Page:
Here's Why You Really Don't Want a Fly Landing on Your Food

iStock
iStock

As viewers of the classic 1986 Jeff Goldblum film The Fly are well aware, the winged insect has some of the poorest table manners of any species on Earth. Lacking teeth to masticate solids, Musca domestica instead vomits out bile that can break down solids so they can be slurped back up.

The problem? Since common house flies are rarely invited to formal dinners, they pick up all kinds of pathogens and bacteria from all of the rotting garbage and feces they frequent. 

Despite these habits, most people tend to swat away flies, thinking a brief landing on their cheeseburger is no big deal. But new research published in Scientific Reports and passed along by the Telegraph indicates that, impossible as it may sound, flies are even more disgusting than we knew.

An international team of researchers recently examined the various bacteria carried by the common house fly and the blowfly (Chrysomya megacephala)—which loves corpses—and discovered salmonella, E. coli, and H. pylori among hundreds of other types. Worse, these pathogens can collect on a fly's legs, meaning it wouldn't have to do a whole lot more than land on food to pollute it with bacteria that result in intestinal fireworks—and sometimes even serious conditions. (H. pylori, for example, can result in stomach ulcers.)

In short, flies spread disease wherever they roam, and even a passing stop on soup can leave behind bacteria that can ruin your meal, your day, or your digestive tract.

[h/t Telegraph]

Editor's note: This post has been updated. 

Keep Your Cat Busy With a Board Game That Doubles as a Scratch Pad

Cheerble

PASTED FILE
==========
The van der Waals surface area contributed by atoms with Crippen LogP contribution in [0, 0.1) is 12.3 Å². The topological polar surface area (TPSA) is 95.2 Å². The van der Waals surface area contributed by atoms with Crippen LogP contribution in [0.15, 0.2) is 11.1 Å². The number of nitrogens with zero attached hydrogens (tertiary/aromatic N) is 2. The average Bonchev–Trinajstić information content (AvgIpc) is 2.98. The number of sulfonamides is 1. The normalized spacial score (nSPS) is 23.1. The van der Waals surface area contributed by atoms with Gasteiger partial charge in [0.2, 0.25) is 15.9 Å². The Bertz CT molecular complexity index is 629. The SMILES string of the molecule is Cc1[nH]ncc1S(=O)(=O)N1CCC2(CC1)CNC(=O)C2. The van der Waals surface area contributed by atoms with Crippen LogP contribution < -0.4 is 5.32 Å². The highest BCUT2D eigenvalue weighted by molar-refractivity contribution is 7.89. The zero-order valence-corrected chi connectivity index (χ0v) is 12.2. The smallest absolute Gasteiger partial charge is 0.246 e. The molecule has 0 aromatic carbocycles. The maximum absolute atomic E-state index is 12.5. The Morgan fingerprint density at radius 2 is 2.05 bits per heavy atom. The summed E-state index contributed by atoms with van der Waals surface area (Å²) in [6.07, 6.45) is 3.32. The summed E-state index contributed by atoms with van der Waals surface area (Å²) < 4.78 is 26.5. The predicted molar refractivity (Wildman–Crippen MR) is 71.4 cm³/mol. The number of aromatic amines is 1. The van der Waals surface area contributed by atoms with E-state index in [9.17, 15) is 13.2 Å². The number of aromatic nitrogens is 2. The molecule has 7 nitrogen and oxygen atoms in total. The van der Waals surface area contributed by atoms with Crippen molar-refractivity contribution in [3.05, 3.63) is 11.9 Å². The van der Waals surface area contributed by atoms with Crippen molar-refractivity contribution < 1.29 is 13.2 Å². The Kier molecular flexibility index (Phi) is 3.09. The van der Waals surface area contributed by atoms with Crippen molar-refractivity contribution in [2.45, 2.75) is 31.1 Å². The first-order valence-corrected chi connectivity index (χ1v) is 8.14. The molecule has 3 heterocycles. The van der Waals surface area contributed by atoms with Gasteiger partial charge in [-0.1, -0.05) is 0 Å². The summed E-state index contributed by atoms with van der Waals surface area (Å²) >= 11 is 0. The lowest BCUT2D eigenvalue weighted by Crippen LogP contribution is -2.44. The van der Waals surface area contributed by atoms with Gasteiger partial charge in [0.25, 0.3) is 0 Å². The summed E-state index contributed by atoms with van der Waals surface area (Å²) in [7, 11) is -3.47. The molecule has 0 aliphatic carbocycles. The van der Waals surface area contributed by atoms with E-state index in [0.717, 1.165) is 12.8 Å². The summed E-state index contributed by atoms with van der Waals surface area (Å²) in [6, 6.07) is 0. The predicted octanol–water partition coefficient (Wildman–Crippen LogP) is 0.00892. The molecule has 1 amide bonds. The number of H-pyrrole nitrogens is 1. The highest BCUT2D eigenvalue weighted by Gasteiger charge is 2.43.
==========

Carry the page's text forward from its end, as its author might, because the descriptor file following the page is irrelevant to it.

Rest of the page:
Cheerble

No matter how much you love playing with your cat, waving a feather toy in front of its face can get monotonous after a while (for the both of you). To shake up playtime, the Cheerble three-in-one board game looks to provide your feline housemate with hours of hands-free entertainment.

Cheerble's board game, which is currently raising money on Kickstarter, is designed to keep even the most restless cats stimulated. The first component of the game is the electronic Cheerble ball, which rolls on its own when your cat touches it with their paw or nose—no remote control required. And on days when your cat is especially energetic, you can adjust the ball's settings to roll and bounce in a way that matches their stamina.

Cheerable cat toy on Kickstarter.
Cheerble

The Cheerble balls are meant to pair with the Cheerble game board, which consists of a box that has plenty of room for balls to roll around. The board is also covered on one side with a platform that has holes big enough for your cat to fit their paws through, so they can hunt the balls like a game of Whack-a-Mole. And if your cat ever loses interest in chasing the ball, the board also includes a built-in scratch pad and fluffy wand toy to slap around. A simplified version of the board game includes the scratch pad without the wand or hole maze, so you can tailor your purchase for your cat's interests.

Cheerble cat board game.
Cheerble

Since launching its campaign on Kickstarter on April 23, Cheerble has raised over $128,000, already blowing past its initial goal of $6416. You can back the Kickstarter today to claim a Cheerble product, with $32 getting you a ball and $58 getting you the board game. You can make your pledge here, with shipping estimated for July 2020.

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The Long, Fascinating History of Chocolate

Wikimedia Commons//Public Domain
Wikimedia Commons//Public Domain

Walk into just about any grocery or convenience store today and you're sure to find row upon row of chocolate in every imaginable form. While we have come to associate this sweet treat with companies like Hershey, chocolate has been a delicacy for centuries.

All chocolate comes from the cacao tree, which is native to the Americas, but is now grown around the world. Inside the tree’s fruits, or pods, you’ll find the cacao beans, which—once roasted and fermented—give chocolate its signature rich and complex flavor. While we don't know who first decided to turn cacao beans into chocolate, we certainly owe them an enormous debt of gratitude.

In this episode of Food History, we're digging into the history of chocolate—from its origins to the chocolate-fueled feud between J.S. Fry & Sons and Cadbury and much, much more. You can watch the full episode below.

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